Holiday Pandemic Reads
In honor of this period of self-isolation, I’ve compiled a list of my favorite pandemic/dystopian reads. Enjoy!
Pale Horse, Pale Rider. Katherine Anne Porter. The Pulitzer Prize-winning author's semi-autobiographical novella about a young reporter who contracts the 1918 Spanish flu.
The Road, Cormac McCarthy. A Pulitzer Prize-winning novel about the apocalypse. Dark yet beautifully written, a heartrending story about a father’s love for his son.
Station Eleven, Emily St. John Mandel. A finalist for the National Book Award, the novel follows the travails of a Shakespearean Theater Company in post-apocalyptic North America.
The Children of Men, P.D. James. The crime writer’s dystopian novel features a world where all males have become infertile and no child will be born again.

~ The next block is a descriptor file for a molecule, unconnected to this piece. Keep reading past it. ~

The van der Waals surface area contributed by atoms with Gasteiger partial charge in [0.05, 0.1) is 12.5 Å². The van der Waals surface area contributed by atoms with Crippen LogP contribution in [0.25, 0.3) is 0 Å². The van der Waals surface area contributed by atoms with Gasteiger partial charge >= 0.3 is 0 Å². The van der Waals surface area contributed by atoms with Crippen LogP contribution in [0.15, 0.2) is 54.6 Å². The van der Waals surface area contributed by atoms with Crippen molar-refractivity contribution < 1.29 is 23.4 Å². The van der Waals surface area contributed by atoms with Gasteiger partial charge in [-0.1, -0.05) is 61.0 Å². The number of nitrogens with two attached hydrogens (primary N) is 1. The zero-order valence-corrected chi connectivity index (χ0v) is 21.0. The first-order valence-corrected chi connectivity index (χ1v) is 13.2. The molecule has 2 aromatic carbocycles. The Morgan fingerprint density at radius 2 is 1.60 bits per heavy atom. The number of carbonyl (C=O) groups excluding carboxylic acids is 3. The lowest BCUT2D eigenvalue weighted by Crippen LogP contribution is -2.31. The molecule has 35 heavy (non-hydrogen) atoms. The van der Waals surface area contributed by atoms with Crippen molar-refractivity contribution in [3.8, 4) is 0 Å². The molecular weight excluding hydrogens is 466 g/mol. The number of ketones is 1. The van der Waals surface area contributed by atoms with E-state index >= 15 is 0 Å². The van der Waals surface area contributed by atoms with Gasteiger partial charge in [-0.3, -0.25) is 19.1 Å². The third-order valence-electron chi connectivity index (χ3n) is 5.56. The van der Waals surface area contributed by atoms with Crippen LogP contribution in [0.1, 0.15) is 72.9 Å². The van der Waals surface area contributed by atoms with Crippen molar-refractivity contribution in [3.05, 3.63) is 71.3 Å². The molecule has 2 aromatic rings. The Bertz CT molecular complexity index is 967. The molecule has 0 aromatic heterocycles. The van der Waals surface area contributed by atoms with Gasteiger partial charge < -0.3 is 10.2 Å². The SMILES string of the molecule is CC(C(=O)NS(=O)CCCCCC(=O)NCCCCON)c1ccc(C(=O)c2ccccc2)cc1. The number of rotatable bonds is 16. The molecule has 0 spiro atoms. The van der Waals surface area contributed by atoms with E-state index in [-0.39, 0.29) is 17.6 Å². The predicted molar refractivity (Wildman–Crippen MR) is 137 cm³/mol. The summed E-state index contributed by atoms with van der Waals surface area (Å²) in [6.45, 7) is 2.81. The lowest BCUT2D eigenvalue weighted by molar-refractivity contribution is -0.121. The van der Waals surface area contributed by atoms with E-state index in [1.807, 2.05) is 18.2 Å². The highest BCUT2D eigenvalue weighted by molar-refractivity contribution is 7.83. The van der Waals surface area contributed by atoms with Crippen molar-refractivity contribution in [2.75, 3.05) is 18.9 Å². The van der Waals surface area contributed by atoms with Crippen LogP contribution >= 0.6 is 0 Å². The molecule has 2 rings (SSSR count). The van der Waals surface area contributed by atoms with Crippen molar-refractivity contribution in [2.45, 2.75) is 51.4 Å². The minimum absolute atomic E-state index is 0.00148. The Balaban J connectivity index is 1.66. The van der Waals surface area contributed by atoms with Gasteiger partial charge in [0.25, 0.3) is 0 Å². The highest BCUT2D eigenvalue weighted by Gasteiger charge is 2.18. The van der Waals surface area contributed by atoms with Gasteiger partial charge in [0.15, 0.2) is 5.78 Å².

Never Let Me Go, Kazuo Ishiguro. Shortlisted for the Booker Prize, the Nobel Laureate’s dystopian science fiction novel about a doomed sub-race of human clones.
The Plague, Albert Camus. The Nobel Laureate’s 1947 novel set in a North Algerian city at battle with the plague. Steeped in philosophical wisdom; an examination of the absurd.
The Masque of the Red Death, Edgar Allan Poe. Classic short story about a Prince who, in order to escape a plague, locks the gates to his abbey and parties with his friends while the commoners suffer outside.
The Great Influenza, John M. Barry. 2004 New York Times bestseller that examines the 1918 flu pandemic. This was my “go-to” research book for a recently completed novel.
The World Without Us, Alan Weisman. Another New York Times bestseller. Delves into the minutia of how the world might change should humans disappear.
That’s a wrap for now. Enjoy your holiday and stay healthy, safe and sane.